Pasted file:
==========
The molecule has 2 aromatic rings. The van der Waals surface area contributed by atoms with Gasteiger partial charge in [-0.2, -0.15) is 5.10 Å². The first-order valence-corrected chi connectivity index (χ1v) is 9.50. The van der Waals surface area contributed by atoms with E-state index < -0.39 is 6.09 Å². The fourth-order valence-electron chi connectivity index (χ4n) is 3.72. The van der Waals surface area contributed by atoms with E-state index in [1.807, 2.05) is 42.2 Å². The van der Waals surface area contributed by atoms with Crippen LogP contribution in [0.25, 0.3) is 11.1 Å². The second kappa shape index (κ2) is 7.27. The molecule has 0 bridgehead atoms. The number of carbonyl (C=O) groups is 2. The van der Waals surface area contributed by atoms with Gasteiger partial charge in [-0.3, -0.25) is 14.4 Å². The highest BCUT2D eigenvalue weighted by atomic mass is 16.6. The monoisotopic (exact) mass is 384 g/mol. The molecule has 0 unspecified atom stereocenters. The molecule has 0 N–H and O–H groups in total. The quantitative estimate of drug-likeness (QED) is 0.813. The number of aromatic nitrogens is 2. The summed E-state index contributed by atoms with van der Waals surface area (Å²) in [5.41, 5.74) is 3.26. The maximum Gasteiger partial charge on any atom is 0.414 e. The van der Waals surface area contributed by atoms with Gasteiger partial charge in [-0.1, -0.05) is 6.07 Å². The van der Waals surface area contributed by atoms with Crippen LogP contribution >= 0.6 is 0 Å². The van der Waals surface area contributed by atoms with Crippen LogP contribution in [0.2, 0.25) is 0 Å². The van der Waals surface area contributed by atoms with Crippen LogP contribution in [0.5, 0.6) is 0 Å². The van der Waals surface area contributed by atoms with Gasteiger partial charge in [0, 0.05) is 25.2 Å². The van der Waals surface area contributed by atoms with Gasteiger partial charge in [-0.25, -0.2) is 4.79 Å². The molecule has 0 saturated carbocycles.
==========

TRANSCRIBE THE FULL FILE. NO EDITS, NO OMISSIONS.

The molecule has 2 aromatic rings. The van der Waals surface area contributed by atoms with Gasteiger partial charge in [-0.2, -0.15) is 5.10 Å². The first-order valence-corrected chi connectivity index (χ1v) is 9.50. The van der Waals surface area contributed by atoms with E-state index < -0.39 is 6.09 Å². The fourth-order valence-electron chi connectivity index (χ4n) is 3.72. The van der Waals surface area contributed by atoms with E-state index in [1.807, 2.05) is 42.2 Å². The van der Waals surface area contributed by atoms with Crippen LogP contribution in [0.25, 0.3) is 11.1 Å². The second kappa shape index (κ2) is 7.27. The molecule has 0 bridgehead atoms. The number of carbonyl (C=O) groups is 2. The van der Waals surface area contributed by atoms with Gasteiger partial charge in [-0.3, -0.25) is 14.4 Å². The highest BCUT2D eigenvalue weighted by atomic mass is 16.6. The monoisotopic (exact) mass is 384 g/mol. The molecule has 0 unspecified atom stereocenters. The molecule has 0 N–H and O–H groups in total. The quantitative estimate of drug-likeness (QED) is 0.813. The number of aromatic nitrogens is 2. The summed E-state index contributed by atoms with van der Waals surface area (Å²) in [5.41, 5.74) is 3.26. The maximum Gasteiger partial charge on any atom is 0.414 e. The van der Waals surface area contributed by atoms with Gasteiger partial charge in [-0.1, -0.05) is 6.07 Å². The van der Waals surface area contributed by atoms with Crippen LogP contribution >= 0.6 is 0 Å². The van der Waals surface area contributed by atoms with Crippen LogP contribution in [0.2, 0.25) is 0 Å². The van der Waals surface area contributed by atoms with Crippen LogP contribution in [0.5, 0.6) is 0 Å². The van der Waals surface area contributed by atoms with Gasteiger partial charge in [0, 0.05) is 25.2 Å². The van der Waals surface area contributed by atoms with Gasteiger partial charge in [-0.25, -0.2) is 4.79 Å². The molecule has 0 saturated carbocycles.